Macalester is engaged in a national search for a new athletic director to replace Kim Chandler, who left the post suddenly in June after nine years at the school.
The college has hired an outside firm, Parker Executive Search, to aid in the hiring process alongside a search committee. The committee is comprised of 16 members drawn from the athletic department, faculty, staff and student body.
“I thought [hiring a search firm] was important to have a partner who has the skill set and the expertise in really casting out a net, wide and far, to make sure we are attracting the best qualified candidates,” Vice President for Student Affairs Donna Lee said.
Through conversations with the search committee and other campus stakeholders, the college has developed a working list of qualities they want in the new Athletic Director.
The job posting, which went up three weeks ago, specifies that the school wants candidates with a Master’s Degree, 10 or more years of “successful athletic administrative experience,” and prefers “experience as an administrator, coach, or student-athlete at the Division III level.”
Macalester is also searching for someone who will understand the ethos of the campus. The announcement specifies that a candidate should have a “demonstrated commitment and sensitivity to diversity, gender equity, social justice, and equal opportunity.”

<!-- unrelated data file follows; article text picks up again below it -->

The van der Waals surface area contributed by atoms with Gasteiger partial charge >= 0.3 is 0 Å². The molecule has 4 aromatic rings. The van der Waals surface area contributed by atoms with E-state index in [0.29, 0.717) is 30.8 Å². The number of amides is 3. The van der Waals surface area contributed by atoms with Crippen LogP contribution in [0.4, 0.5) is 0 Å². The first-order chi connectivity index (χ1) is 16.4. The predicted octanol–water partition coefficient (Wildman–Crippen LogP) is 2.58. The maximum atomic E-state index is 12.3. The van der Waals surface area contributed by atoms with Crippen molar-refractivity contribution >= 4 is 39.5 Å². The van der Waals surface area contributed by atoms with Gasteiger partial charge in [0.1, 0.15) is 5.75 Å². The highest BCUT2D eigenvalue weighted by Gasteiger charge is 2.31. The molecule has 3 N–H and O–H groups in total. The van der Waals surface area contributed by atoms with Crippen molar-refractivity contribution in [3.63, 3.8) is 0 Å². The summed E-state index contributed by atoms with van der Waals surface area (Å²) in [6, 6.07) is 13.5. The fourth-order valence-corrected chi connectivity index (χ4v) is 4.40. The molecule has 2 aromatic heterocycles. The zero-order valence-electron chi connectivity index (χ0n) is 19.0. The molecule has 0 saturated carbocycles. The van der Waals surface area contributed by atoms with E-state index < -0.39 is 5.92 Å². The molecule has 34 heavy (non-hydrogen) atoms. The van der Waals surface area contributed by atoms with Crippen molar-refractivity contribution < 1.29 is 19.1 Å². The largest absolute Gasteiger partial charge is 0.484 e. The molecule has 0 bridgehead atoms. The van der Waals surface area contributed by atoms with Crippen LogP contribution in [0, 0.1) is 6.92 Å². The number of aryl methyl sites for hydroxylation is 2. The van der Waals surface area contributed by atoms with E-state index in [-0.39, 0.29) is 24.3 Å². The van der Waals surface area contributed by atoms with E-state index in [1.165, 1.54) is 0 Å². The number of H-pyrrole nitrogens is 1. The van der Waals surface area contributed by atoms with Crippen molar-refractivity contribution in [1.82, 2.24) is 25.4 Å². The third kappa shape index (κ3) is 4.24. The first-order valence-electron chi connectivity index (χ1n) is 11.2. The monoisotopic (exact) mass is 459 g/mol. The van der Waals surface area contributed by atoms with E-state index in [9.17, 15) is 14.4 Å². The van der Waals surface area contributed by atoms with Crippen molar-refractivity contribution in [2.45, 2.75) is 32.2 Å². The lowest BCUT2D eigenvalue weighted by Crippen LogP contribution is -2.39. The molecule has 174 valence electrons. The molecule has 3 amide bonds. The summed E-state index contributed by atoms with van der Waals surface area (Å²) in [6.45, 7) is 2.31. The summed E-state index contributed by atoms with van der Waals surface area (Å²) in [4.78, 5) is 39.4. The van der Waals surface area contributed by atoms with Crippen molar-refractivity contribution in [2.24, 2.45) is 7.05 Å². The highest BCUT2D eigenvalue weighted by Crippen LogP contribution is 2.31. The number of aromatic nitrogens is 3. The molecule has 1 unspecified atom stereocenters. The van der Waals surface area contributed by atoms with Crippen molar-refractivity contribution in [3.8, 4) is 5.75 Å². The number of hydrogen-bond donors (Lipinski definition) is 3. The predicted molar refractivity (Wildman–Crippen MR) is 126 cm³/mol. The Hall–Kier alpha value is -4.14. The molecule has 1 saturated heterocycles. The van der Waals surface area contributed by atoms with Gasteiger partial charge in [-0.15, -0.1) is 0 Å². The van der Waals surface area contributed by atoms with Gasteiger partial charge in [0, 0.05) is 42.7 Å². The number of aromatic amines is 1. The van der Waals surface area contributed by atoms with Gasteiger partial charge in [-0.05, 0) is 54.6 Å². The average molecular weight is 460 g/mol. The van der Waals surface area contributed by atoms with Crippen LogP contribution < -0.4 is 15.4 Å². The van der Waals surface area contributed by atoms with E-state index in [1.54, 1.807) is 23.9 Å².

Lee said that the topic of diversity has already come up in the search process.
“What I’m really hoping for is that in casting that net out really far, that it’s going to be a very diverse pool of candidates,” she said. “It’s really critical. We heard that in the listening sessions too; diversity rose to the top in all groups as a key thing to focus on.”
Another member of the search committee, Fatiya Kedir ’21, is curious to hear what the candidates hope to bring to the campus community outside of athletics.
“I’m not really an athlete and to be honest, don’t have the greatest knowledge of how things ran before with the previous director, but as the community engagement officer, and a non-athlete, I’m really curious on the role this director can/will have on Macalester College as a whole,” Kedir said in an email to The Mac Weekly. “I know sometimes that it seems like there is a separation in cultures between athletes and nonathletes, and, although that isn’t exclusively bad, I’m curious to see how and if this director will address this.”
Parker is due to send regular status updates to the college over the next few weeks before the committee plans to conduct a first round of interviews in November. The committee will then bring in several applicants for on-campus interviews and conversations with the campus community. Pending response from applicants, the college hopes to make a hire by the beginning of January.
The circumstances of Chandler’s departure, first reported by the Star Tribune, remain unclear. When the news broke, all administration spokeswoman Barbara Laskin told the Star Tribune regarding Chandler was “there is nothing more we can say.”
Asked by The Mac Weekly, Interim Athletic Director Steve Murray offered a similar response.